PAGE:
Europe’s power to influence the laws and practice of international protection worldwide

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Frontières, Sociétés et Droit en Mouvement, 2019, pp. 149 - 164 (15)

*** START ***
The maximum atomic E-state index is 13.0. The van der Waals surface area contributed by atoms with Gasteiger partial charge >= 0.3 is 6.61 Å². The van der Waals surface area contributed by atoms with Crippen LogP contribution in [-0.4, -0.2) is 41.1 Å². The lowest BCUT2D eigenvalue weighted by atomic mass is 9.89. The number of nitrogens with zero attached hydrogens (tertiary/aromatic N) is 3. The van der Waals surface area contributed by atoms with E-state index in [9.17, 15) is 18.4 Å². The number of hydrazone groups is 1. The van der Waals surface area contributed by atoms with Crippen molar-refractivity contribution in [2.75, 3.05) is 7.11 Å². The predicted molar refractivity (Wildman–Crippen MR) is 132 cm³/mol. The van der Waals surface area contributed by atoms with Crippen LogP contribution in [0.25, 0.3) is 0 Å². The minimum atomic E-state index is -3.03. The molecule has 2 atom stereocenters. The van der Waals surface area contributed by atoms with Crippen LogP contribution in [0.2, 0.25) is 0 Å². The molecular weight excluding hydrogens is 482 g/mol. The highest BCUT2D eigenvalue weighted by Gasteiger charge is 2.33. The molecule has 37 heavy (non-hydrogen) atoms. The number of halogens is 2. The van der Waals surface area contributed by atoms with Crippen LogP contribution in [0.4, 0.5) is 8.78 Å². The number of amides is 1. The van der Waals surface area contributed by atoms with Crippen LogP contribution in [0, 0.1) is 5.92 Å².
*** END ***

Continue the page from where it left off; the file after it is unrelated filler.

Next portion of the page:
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This chapter explores Europe’s normative power in refugee law understood to mean the power of the European Union (EU) to influence the laws and practice of countries outside Europe1. The chapter is partly based on a collaborative project, which examined both the extent and the processes of emulation of EU asylum law. The regions and countries considered as case studies spanned across 5 continents: North America (United States, Canada), Latin America (Colombia, Ecuador, Panama and Venezuela), Africa, Europe (EU, Israel, Switzerland) and Australia2. The research project explored the worldwide emulation of key norms and trends of the Common European Asylum System (CEAS), through transnational processes and actors operating within and across domestic borders (such as legislators, regulators, judges and interest groups). In particular, was tested the hypothesis that the European protection regime, being one of the most advanced in the world and covering 25 countries3, is bound to exert considerable influence in other regions. Thus, one may see a « ripple effect » or « trickling effect » far beyond Europe4. This state of affairs raises a number of key questions: How is this happening? How are laws and practice on refugee protection migrating, where to, what happens to them once in their new environment, and why is this happening?
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